This is a difficult question to answer. While on the one hand, the author of a fiction work does (in all probability) want to express their interpretations of life and living in universal themes that reflect their personal philosophy, it is also true, on the other hand, that narrators cannot be assumed to be speaking for the author (though very often they do).
The problem with trying to find the author's feelings from quotations extracted from A Long Way Down is that there are more than one narratorial voice narrating the story. Within the first eight pages we list to Martin, Maureen, Jess and Martin again (never mind they all sound virtually identical ...). So the questions are: Which one represents the author's feelings? Is the author's feeling an amalgamation of all the narratorial voices? Are the narratorial voices an antithetical force or a supporting voice to the author's feelings? Having said this, let's look at a couple of quotations and analyze what can be determined about the author's feelings from the first-person narration.
It was a logical decision, the product of proper thought. ... [and] it wasn't terribly complicated, or agonized.
All your life you're told ... [about] this marvelous place .... And the one thing you can do to get you there a bit quicker is something that stops you getting there at all.
Being owed an explanation is like being owed money, and not just a fiver, either. Five or six hundred quid, minimum, more like.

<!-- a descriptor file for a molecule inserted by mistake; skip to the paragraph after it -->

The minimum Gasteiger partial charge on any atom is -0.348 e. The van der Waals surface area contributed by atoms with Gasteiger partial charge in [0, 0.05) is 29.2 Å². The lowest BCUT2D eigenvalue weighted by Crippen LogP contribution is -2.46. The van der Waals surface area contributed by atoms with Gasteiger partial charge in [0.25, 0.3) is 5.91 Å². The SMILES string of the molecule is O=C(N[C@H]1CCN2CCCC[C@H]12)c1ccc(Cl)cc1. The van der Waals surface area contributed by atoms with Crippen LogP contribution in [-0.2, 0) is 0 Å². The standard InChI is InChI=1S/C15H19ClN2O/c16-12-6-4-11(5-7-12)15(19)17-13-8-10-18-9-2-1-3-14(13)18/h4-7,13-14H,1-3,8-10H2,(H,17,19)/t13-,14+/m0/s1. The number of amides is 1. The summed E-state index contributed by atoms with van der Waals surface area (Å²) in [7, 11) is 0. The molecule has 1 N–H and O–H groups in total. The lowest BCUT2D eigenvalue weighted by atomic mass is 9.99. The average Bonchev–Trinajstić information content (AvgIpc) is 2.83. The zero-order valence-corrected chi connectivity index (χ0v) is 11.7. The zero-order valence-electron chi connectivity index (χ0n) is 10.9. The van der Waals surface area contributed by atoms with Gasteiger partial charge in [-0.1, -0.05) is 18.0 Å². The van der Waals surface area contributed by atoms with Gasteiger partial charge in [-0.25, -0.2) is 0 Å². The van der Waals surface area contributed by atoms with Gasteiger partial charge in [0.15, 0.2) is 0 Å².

If we can agree that it is possible to determine the author's feeling from quotations, even through three voices, then we can examine these three quotes and see what they might tell us. Additionally, we can agree that what you mean by "feelings" (a difficult word as it can mean variously emotional state or opinion or, of course, physical sensations) is the author's "opinions" and analyze the quotes with that in mind. As a side note: if "feelings" is emotional state, then anger, hostility, bitterness, and cynicism are the common feelings expressed in the quotations.
One quick examination of these three quotations does reveal a common thread that might well be identified as the author's feelings/opinions and a part of the overall message he wants to express--or contradict. The thread is that each has to do with logic and reasoning.
The first is obvious: Martin made a decision based on logical progression of thought reflecting upon uncomplicated questions.
The second is inferred reverse logic. 1) You want to get somewhere. 2) You want the quickest way to get there (logical). 3) You take the quickest route (logical). 4) You are stopped from getting there at all. 5) Thus the way to get to where you want to go is not to take the quickest route but to wait it out and take the slowest and longest route (illogical).
The third wraps logic in a metaphor (similes with "like" are types of metaphor) so it is not only inferred but the inference must also be analyzed and paraphrased. Being owed an explanation is like being owed six hundred quid. Thus an explanation is something of considerable value while rejecting an explanation is rejecting something of value that is due you. This metaphor/simile is a logical ordering of complex thought into a simile comparing material value to psychological value.